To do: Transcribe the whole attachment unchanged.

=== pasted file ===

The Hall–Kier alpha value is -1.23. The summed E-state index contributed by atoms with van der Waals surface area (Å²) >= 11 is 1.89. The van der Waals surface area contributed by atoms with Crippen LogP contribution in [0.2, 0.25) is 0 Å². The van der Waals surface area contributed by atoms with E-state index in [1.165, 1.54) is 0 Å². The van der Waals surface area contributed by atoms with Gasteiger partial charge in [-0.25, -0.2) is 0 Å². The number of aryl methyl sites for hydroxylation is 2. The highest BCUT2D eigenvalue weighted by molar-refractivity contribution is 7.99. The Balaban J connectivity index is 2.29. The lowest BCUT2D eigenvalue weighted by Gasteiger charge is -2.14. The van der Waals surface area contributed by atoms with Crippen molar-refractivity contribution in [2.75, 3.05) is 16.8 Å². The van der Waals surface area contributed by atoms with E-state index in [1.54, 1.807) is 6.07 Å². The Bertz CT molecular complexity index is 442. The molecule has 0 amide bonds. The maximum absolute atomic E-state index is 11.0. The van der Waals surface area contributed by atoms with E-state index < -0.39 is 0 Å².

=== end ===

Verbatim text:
The Hall–Kier alpha value is -1.23. The summed E-state index contributed by atoms with van der Waals surface area (Å²) >= 11 is 1.89. The van der Waals surface area contributed by atoms with Crippen LogP contribution in [0.2, 0.25) is 0 Å². The van der Waals surface area contributed by atoms with E-state index in [1.165, 1.54) is 0 Å². The van der Waals surface area contributed by atoms with Gasteiger partial charge in [-0.25, -0.2) is 0 Å². The number of aryl methyl sites for hydroxylation is 2. The highest BCUT2D eigenvalue weighted by molar-refractivity contribution is 7.99. The Balaban J connectivity index is 2.29. The lowest BCUT2D eigenvalue weighted by Gasteiger charge is -2.14. The van der Waals surface area contributed by atoms with Crippen molar-refractivity contribution in [2.75, 3.05) is 16.8 Å². The van der Waals surface area contributed by atoms with E-state index in [1.54, 1.807) is 6.07 Å². The Bertz CT molecular complexity index is 442. The molecule has 0 amide bonds. The maximum absolute atomic E-state index is 11.0. The van der Waals surface area contributed by atoms with E-state index < -0.39 is 0 Å².